There’s an innate sexual energy to fragrance, one that was happening long before creators on TikTok began dabbing vagina secretions on their person as a form of attracting partners. (For the uninitiated, it’s called vabbing and it’s become quite the nano trend.) I’ll take a respectful pass, put that in the “you do you” category, and leave it at that. But that practice of sexuality and attraction through scent has both scientific and cultural prominence.
While it’s known that animals use airborne molecules to attract a member of the opposite sex for a little hanky panky, these so-called sex pheromones have not yet been identified in humans — but not for lack of trying. In fact, scientists have actually been able to find a turn-off pheromone in human tears. So, it would stand to reason that there has to be turn-on pheromone somewhere in our genetic makeup. “For as long as pheromones have existed, body odors have been a source of sexual attraction,” says Matthew Herman, co-founder and creator of Boy Smells. “Odor has always informed attraction.”
But, if we push past the yet-unsolved pheromone question, scientists have proven time and again that how we smell has an impact on how people perceive us. However, that impact varies from person to person due to a combination of what Olya Bar, digital strategist at niche fragrance boutique Twisted Lily, attributes to nature versus nurture. “[Studies have shown that] the scents which mothers are exposed to when the child is in the womb begins to imprint in the last stages of the fetus development,” she says. “Going forward into the early years of our lives, our olfactory system works in overdrive to map out our perception of scent, building the subconscious map that will eventually become the core navigation for certain scents we will find comforting and soothing, exhilarating and happy, or frustrating and melancholic.”
Eventually, she continues, media and advertising begin to affect our perception of things and influence how we interact with scents. You can only see so many breathy film noir models chewing on their lower lips in tortured ecstasy or celebrities running through mountain fields in frothy couture creations before your adolescent brain starts thinking “gee, is that what attraction smells like?” Thankfully, society has started to move past those troubling times into a more sexually enlightened era.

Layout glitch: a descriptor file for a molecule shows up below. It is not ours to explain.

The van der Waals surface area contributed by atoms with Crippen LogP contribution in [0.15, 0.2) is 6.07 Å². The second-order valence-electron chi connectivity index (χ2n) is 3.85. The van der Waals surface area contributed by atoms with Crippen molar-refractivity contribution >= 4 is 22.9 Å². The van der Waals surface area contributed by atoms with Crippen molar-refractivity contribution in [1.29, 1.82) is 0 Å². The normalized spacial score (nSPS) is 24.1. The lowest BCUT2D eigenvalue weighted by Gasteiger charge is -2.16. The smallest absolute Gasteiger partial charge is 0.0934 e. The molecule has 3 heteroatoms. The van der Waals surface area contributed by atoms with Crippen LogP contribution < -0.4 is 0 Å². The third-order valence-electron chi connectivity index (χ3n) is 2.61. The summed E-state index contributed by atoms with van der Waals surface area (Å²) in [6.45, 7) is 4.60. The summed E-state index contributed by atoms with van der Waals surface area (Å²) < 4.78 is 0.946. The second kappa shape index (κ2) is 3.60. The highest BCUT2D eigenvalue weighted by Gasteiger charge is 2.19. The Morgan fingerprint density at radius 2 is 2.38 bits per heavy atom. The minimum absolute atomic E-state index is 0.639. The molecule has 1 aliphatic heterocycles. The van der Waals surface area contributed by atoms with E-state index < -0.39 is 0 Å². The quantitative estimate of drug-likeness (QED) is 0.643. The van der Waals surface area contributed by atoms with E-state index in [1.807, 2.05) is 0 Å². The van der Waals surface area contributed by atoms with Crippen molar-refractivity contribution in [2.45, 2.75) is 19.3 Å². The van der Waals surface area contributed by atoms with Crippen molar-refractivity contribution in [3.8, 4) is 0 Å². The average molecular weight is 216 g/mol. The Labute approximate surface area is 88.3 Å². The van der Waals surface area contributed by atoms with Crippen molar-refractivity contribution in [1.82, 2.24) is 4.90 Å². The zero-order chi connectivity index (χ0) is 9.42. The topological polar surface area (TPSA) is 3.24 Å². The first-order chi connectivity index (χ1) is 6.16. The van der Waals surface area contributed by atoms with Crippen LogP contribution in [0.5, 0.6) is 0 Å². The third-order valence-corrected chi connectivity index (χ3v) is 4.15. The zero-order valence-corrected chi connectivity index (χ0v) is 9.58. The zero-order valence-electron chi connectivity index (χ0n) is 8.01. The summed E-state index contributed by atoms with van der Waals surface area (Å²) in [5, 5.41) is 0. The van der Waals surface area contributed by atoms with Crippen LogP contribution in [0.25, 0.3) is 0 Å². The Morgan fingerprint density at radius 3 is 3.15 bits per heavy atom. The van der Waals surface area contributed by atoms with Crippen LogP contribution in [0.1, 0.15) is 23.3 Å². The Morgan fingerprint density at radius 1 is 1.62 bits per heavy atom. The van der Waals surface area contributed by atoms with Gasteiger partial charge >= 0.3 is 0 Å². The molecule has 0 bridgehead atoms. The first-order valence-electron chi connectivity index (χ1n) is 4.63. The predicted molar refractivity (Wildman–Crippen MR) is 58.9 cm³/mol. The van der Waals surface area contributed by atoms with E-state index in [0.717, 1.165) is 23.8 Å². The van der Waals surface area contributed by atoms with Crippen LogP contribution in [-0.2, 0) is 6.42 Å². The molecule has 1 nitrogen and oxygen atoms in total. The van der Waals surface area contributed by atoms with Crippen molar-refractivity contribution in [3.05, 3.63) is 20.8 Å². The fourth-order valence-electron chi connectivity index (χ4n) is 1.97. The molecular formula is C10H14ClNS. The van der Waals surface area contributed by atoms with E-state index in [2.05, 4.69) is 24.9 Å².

What Do We Find Sexy In 2022?
“I think the idea of what is ‘sexy’ is being shifted away from the male gaze and is being more internalized,” says TikTok creator Emelia O’Toole, who goes by Professor Perfume on the platform. “Now, the idea of what’s sexy is more along the lines of self-empowerment and confidence. It’s less ‘buy this perfume to make him want you’ and more ‘find a signature scent to make you comfortable in your own skin.’”
Adds Honorin Blanc, a master perfumer with fragrance house Firmenich, “With fragrance, we can create a new world of sensuality through our emotions. Sensual wellness today is not just about eroticism or the pervert — it’s all about taking care of yourself. Sensuality in fragrance is more about extreme pleasure than attraction, it’s about knowing yourself and what is pleasurable to you rather than to just attract others — it can do both, but starts with what pleases you.”
And if what pleases you is a “who’s your perfume daddy?” vibe, well, you’re in luck because the fragrance landscape has evolved to encompass a wide range of dominant sexual scents. The hallmarks of a top energy fragrance depend on the wearer, but they share commonalities of intensity and embracing that unapologetically bold side that entices and allures.
What Makes A Dominant, “Top” Energy Scent?
As to what those specific notes are, Herman notes that there will always be some personal variety. “The scent notes associated with ‘dominant’ energy may differ greatly from person to person,” he says. “Top energy can really differ depending on the individual. I find notes of musk, leather, rose, black tea and peppercorn to help me tap into my dominant energy. For me they are straightforward and kind of insist on being noticed, as well as being very sexy.”